10 Oct Pain-friendly doesn’t mean “all-welcome”
Yoga teachers starting out as Yoga for Pain Practitioners categorise their classes and consults into pain-specific and pain-friendly. Put simply, pain-specific caters for people who get pain flares after activity, and pain-friendly for those who can move comfortably without making their pain worse.
A natural progression is from pain-specific to pain-friendly and on to a regular, fulfilling yoga practice.
This important distinction is informed by experiences, habits and beliefs common to those with longstanding pain. It’s one of the many frameworks practitioners use to help people with pain move forward.
As more studios offer, with good intention, yoga classes that welcome people with pain, we want to explain why all-welcome classes may not always be the kindest option, even when they are very gentle.
1. A pain flare after a gentle yoga class can last days
Many with low level pain benefit from a generic gentle yoga class – sometimes, even, a very physical one. But if your student has longstanding pain and sensitised nervous system (indicated by fatigue, brain fog, sleep disturbances or digestive issues) they may experience what they call a ‘pain flare’ after an activity most would call gentle.
Pain flares may come on immediately, or a day or two later. They tend to include fatigue, overall pain and brain fog. (“I feel like I’ve been hit by a bus” many say.)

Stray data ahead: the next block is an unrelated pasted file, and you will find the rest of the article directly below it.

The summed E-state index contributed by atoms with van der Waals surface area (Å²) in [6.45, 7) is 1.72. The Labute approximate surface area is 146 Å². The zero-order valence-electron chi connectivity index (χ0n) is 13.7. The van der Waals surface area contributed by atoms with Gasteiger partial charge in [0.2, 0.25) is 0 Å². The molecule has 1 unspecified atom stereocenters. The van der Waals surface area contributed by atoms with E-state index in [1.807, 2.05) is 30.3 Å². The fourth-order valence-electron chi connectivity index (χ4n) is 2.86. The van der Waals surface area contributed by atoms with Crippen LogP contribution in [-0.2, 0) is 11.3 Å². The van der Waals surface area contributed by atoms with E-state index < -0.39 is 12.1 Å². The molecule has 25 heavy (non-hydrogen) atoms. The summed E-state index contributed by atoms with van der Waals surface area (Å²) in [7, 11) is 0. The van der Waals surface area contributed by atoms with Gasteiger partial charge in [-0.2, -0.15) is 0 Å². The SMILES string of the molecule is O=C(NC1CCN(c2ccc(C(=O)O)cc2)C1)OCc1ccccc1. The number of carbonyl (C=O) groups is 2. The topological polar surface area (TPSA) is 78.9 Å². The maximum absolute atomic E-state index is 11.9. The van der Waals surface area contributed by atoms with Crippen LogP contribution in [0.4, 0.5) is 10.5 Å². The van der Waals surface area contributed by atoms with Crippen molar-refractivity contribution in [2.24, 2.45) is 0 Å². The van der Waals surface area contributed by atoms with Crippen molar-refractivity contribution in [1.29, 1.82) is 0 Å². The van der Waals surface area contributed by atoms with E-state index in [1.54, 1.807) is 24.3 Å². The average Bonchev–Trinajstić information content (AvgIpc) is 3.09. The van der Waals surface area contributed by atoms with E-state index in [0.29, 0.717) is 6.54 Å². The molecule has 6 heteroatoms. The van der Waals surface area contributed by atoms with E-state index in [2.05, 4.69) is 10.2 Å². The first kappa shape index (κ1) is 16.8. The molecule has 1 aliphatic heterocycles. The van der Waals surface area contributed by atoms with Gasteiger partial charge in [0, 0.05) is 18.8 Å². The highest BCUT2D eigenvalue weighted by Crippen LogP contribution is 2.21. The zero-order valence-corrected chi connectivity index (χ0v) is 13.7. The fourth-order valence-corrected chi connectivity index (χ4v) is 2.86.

2. Pain flares (or simply a sub-optimum experience) hinders progress
Most people with pain have tried a lot of other things before they get to yoga. Most of those things haven’t worked. At best, a pain flare, feeling inadequate in the face of what you can’t do, or not continuing long enough to see benefits make for slow progress. At worst, they reduce hope. Your client may give up on yoga. Students often don’t disclose negative experiences so you should always follow up a few days later to check how they went.
3. Pain-friendly classes take into account beliefs and habits
Pain-friendly classes are open to the general public so they are an opportunity for people with persistent pain to challenge themselves. This is not simply physical challenge. The critical factor at this point is mental. Pain-friendly classes offer a supportive environment for students to check they don’t fall into unhelpful habits when confronted with people who are presently more capable. A teacher at this level provides informed guidance.
4. By pain-friendly we mean considerate of each person’s future wellbeing
Welcoming everyone to a class can feel generous, but may do more harm than good if not executed with care. An expert pain-friendly class is one that cares for someone before, during and after class such that their progress in yoga (and life) is made possible.
Learn to work skillfully with clients with persistent pain as a Yoga for Pain Practitioner. Email [email protected] for information, or peruse the website for ideas.